2019 Legislation: Reduction in Long-Term Impact of a Conviction

Driver’s license suspensions limit people’s ability to get to work, attend other appointments, and care for their families – a situation that can last for months, if not years. This can force people to drive illegally, risking additional suspensions. The bill below will cap certain license suspensions at 90 days, reducing the devastating cycle of suspensions and allowing people to get back on their feet.

HB 162 (Author: White | Sponsor: Zaffirini), Relating to the period of certain driver’s license suspensions. The Texas Department of Public Safety (DPS) must suspend a persons’ driver’s license for certain conduct – including driving with an already suspended or revoked license, as well as other offenses like habitual recklessness or negligence in operating a vehicle, habitually violating traffic laws, and causing an accident resulting in serious personal injury or property damage.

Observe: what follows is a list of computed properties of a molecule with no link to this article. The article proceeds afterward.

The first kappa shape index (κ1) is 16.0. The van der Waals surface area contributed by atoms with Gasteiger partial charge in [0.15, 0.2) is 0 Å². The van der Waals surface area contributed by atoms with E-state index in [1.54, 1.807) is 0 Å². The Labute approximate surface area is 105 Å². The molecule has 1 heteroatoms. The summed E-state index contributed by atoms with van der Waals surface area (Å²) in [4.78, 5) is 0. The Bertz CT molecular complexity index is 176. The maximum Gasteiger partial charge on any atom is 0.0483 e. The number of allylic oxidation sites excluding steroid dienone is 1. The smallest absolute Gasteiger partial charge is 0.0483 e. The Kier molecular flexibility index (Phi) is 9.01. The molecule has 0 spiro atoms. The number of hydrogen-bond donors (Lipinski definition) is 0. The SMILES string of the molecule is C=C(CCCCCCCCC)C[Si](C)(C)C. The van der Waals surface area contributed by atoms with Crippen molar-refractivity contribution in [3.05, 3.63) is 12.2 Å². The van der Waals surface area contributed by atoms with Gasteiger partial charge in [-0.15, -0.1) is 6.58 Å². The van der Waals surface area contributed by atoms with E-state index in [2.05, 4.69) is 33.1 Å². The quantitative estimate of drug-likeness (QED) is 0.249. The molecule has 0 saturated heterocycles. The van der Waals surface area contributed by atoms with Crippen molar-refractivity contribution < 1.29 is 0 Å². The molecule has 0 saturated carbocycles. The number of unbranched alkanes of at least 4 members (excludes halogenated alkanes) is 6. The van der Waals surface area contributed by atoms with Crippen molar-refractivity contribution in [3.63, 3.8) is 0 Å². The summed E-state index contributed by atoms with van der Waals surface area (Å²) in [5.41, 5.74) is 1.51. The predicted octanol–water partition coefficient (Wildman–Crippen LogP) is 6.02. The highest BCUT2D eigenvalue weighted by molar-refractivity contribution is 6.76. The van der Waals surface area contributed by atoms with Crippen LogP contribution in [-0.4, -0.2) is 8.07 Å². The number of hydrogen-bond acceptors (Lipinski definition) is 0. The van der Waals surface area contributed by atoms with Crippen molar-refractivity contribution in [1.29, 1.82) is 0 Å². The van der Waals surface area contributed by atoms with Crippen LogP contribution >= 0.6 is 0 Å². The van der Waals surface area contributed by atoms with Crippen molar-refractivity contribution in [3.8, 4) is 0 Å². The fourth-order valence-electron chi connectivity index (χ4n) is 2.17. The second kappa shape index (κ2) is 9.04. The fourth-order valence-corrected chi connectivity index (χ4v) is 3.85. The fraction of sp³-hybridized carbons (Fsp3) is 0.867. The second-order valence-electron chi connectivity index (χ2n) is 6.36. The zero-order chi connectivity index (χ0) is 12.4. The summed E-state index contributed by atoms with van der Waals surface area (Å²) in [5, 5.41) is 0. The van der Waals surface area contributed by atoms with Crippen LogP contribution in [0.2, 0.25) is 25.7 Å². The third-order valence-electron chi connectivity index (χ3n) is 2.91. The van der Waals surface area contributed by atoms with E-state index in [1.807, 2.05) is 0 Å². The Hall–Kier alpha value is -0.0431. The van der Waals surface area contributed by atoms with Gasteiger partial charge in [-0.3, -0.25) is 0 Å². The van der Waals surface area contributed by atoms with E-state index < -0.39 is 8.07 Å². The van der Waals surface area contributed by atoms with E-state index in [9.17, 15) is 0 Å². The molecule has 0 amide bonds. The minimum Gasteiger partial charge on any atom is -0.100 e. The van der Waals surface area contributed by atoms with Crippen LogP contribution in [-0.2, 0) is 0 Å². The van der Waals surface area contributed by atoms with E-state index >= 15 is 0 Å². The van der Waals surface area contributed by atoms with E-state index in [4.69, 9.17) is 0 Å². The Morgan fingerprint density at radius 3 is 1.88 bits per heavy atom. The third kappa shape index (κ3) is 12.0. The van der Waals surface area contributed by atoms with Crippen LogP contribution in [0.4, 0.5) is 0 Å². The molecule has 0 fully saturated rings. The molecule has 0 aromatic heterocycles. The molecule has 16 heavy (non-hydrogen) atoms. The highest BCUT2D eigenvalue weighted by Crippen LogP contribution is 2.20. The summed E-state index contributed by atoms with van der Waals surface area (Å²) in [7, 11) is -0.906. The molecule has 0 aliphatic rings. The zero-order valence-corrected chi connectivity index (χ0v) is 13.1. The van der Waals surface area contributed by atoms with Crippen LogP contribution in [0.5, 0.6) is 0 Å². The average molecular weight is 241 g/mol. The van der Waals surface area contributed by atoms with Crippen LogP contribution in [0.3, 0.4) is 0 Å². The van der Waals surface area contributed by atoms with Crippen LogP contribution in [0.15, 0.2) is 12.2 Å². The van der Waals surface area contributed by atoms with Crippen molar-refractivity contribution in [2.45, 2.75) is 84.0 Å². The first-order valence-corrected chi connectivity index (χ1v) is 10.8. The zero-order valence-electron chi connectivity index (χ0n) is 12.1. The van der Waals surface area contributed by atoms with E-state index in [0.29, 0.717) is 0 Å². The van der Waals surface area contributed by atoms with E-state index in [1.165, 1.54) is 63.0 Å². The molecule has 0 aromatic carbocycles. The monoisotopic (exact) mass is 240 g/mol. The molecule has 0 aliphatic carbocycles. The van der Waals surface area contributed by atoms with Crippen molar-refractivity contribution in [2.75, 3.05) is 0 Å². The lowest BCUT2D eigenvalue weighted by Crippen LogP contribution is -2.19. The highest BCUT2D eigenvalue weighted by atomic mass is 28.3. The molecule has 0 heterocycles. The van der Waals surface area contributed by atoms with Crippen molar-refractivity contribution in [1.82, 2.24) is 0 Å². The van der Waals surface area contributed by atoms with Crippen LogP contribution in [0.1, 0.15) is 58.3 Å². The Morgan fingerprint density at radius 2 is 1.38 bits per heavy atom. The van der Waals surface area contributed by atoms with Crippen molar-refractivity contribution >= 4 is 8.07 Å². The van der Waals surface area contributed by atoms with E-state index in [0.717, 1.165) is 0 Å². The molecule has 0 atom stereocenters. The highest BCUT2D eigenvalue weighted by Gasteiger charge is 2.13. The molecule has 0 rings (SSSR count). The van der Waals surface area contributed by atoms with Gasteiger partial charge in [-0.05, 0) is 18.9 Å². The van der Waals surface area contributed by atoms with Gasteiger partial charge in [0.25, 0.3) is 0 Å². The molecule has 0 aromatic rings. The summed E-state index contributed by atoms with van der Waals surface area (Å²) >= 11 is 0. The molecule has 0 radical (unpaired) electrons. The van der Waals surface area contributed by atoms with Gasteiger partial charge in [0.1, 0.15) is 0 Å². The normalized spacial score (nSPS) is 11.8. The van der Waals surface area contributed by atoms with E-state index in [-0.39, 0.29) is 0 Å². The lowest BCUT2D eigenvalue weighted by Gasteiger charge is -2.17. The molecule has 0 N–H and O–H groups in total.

Prior to passage of this bill, if a person did not request a hearing related to a potential driver’s license suspension for the above conduct, the suspension would be set at 90 days. However, if DPS determined that the person’s license was already suspended, the original license suspension was extended for an additional period of time – either the term of the original suspension or one year, whichever was shorter.

This bill strikes the entire provision related to extending the license suspension, capping each new license suspension at 90 days, even for people already driving with a suspended license. Signed by the Governor; effective on 9/1/2019